However, unlike other horror classics such as Frankenstein and The Mummy, where Karloff's physical acting skills shone brightly while playing archetypal monsters, in The Devil Commands Karloff's character never becomes monstrous, so his acting prowess shines through his sympathetic humanity. In fact, his acting acumen - particularly his ability to convey empathy and emotion - is too convincing: his desire to reconnect with his deceased wife, and his decision to use his research as a vehicle for doing so, appear more the product of natural mourning than the greedy machinations of some monstrous, evil scientist. He fervently continues his research - against colleagues' wishes - because he believes it will consummate a new connection with his wife. Many people - given Blair's scientific background and the resources available to him - would easily succumb to a comparable degree of mourning. Is his situation tragic? Yes. But is his character evil? Well, not really...
However, the film's greatest strength is how it ambiguously portrays Blair's potential "madness". Although we sympathize greatly with Blair, we cannot overlook that the forgetful, absent-minded, scholarly Blair is too committed to science. Consequently, he'll use anyone in experiments, and the results are often catastrophic: his family members and assistants are usually in danger, and in some cases, they're either scarred or killed. And this is evident before his wife dies. For example, at one point, his wife describes herself as "Guinea Pig #1", and later, his daughter almost experiences the same fate. At one point a colleague in a heavy German accent says, "There are things human being have no 'vight' to know." However, Blair refuses to listen, and his scientific objectivity sinks deeper into depressed mourning, creating a toxic brew that uses science not to further mankind's knowledge, but to mollify his emotional trauma.
Nevertheless, although Blair's scientific obsessions are displayed before his wife's tragedy, we also cannot ignore the fact that he is generally a respected scientist, eager to further knowledge in his field. He has no intentions of harming anyone, although his telepathic communication does impose upon some taboo realms that his colleagues have reservations about. Although he's approaching some dangerous thresholds, prior to his wife's death, he's careful not to surpass them. Before her death, Blair is convinced there's "proof of life after death" and that the dead can speak with the living. He believes the human brain is the "most perfect sending and receiving mechanism on Earth, "and by communicating with the dead, we can "wipe out the horror" of death and shatter the veil that separates life from death. These are noble causes and provocative topics, and Blair's intentions for researching them are altruistic, but his intentions turn dangerously personal and shortsighted once his wife exits. The film's greatest strength is how it offers no simple explanations for Blair's motivations.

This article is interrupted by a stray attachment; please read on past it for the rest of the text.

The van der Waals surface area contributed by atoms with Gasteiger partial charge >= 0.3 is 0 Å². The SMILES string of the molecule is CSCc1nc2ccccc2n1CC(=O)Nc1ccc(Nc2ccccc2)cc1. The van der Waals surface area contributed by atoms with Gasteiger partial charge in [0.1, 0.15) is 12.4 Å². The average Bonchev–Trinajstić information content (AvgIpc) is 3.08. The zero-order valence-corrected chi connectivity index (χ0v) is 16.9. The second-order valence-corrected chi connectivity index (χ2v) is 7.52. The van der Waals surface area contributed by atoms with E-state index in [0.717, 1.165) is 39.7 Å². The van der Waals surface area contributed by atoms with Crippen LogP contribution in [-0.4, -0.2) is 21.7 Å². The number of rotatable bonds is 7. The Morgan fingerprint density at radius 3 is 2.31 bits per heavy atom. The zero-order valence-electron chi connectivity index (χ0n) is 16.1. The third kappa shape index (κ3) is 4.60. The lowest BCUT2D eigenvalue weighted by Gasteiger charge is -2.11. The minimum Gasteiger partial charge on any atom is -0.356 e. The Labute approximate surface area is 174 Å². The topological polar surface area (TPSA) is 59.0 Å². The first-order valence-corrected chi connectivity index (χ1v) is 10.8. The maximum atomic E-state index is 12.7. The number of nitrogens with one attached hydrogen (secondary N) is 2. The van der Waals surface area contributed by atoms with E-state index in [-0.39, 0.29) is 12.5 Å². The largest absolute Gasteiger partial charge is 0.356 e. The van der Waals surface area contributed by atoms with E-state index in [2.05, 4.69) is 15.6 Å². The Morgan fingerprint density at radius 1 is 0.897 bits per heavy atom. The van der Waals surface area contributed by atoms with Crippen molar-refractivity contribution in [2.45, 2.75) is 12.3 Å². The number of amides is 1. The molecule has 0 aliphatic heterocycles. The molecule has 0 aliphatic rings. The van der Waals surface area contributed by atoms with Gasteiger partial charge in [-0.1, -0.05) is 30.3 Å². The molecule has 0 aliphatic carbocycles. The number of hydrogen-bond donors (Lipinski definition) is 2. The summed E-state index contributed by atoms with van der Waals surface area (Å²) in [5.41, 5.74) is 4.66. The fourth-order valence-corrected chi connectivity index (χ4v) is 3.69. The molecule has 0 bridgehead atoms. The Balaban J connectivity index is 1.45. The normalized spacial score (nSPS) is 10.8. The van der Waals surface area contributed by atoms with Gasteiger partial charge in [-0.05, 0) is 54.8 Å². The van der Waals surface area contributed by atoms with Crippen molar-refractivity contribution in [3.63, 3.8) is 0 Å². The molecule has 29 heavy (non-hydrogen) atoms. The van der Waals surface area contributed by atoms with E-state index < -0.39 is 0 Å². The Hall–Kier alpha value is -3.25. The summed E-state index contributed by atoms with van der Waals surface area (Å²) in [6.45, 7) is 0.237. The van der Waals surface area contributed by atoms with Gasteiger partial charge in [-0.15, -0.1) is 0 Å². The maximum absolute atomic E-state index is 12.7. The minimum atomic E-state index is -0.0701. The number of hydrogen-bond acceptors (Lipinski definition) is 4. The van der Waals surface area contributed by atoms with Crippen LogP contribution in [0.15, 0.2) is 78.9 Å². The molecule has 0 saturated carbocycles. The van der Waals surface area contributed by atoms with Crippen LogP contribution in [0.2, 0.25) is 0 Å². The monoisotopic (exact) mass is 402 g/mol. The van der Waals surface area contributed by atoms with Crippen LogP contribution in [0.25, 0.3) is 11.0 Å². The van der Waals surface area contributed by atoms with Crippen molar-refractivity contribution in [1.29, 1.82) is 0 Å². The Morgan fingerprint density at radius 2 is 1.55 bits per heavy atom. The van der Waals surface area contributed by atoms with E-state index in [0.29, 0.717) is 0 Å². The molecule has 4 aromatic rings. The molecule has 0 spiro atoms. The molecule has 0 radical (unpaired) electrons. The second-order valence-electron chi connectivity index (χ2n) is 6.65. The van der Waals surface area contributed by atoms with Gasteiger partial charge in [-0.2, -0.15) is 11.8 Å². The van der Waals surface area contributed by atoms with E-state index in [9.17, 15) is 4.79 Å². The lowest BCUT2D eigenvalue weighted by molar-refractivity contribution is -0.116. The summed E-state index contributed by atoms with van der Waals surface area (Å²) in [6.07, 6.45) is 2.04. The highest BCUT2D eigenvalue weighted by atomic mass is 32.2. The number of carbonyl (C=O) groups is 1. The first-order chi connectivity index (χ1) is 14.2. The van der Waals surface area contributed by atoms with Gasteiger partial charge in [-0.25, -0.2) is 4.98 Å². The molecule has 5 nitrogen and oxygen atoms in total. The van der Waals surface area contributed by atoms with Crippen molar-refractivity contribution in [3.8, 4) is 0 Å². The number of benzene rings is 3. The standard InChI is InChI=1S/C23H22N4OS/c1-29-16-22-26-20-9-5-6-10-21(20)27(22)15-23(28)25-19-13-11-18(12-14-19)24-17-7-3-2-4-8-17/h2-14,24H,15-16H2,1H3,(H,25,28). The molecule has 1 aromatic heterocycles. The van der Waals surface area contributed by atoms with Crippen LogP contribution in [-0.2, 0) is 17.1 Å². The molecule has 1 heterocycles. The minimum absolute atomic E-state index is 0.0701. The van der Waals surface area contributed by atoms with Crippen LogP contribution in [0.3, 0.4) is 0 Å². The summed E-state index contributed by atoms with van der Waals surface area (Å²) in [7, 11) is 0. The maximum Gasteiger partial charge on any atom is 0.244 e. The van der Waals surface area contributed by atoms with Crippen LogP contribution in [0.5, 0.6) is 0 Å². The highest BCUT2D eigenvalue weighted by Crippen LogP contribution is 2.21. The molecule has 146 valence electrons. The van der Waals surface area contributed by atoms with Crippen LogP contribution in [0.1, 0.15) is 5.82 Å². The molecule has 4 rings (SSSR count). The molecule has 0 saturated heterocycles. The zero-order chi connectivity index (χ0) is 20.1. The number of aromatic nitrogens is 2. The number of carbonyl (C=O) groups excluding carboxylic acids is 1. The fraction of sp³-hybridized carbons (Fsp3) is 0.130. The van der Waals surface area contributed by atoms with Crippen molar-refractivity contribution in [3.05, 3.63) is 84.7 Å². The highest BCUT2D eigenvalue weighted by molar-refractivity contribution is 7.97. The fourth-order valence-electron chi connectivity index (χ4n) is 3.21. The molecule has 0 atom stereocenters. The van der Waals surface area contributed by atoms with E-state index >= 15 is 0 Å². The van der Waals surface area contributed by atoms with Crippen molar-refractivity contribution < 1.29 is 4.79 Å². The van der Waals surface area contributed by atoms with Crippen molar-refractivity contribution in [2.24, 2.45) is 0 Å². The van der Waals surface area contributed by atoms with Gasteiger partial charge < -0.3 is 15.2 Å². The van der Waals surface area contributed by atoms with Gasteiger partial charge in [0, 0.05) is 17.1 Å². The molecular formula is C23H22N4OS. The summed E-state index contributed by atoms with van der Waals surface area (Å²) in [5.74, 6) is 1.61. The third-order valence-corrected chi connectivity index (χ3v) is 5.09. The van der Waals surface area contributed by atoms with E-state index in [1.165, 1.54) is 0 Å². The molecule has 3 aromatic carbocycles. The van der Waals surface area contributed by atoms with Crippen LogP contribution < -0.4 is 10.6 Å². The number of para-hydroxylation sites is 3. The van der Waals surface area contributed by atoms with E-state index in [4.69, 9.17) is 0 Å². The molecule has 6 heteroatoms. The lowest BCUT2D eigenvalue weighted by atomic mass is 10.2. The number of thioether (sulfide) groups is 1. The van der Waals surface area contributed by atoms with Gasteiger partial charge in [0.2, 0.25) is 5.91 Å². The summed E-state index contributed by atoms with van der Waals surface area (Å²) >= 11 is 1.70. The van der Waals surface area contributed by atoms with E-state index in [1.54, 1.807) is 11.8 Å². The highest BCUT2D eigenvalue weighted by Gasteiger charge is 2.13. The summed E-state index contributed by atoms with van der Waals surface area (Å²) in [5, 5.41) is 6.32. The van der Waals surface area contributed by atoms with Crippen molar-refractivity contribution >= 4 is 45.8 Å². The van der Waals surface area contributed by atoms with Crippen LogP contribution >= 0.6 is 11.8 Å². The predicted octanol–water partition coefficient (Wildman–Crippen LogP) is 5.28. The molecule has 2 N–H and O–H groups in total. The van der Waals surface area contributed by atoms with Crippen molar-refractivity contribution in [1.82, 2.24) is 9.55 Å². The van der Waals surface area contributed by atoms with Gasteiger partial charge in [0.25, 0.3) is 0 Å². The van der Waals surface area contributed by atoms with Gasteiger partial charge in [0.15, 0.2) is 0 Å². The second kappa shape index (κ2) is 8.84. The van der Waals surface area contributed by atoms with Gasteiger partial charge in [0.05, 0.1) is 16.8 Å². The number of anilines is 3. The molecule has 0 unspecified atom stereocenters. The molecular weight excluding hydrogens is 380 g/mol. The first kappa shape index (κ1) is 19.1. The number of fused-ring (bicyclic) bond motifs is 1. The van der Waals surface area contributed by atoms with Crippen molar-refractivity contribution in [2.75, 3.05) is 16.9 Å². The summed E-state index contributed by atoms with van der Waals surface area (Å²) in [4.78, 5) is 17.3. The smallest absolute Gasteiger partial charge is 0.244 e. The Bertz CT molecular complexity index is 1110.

Like many genre-driven films, The Devil Commands is full of allusions to other iconic horror narratives. The mad scientist theme; the visual depictions of Blair's hulking, lumbering walk; and the angry mob at the end draw parallels to Frankenstein. When one of Blair's assistants says, "Other men of science have turned to the occult for surcease of sorrow," fans of Edgar Allan Poe's famous poem "The Raven" should take note: both this film and Poe's poem are potent testaments to the power mourning has over our lives (and Karloff and Bela Lugosi starred in a 1935 version of The Raven, which also featured a mad scientist).
The Devil Commands extends an important horror subgenre's boundaries, but appreciating those extensions requires knowledge of them. Consequently, notwithstanding Karloff's genius and the film's swift pace, the film is best suited for die-hard Karloff or mad scientist fanatics. Fans in those camps will have much fun with this short, provocative film; however, others may not be as impressed as this film does rely heavily on its audience's understanding of the subgenre's core questions and conventions.
This review is part of our Shocktober Classics 2009: Staff Screams event.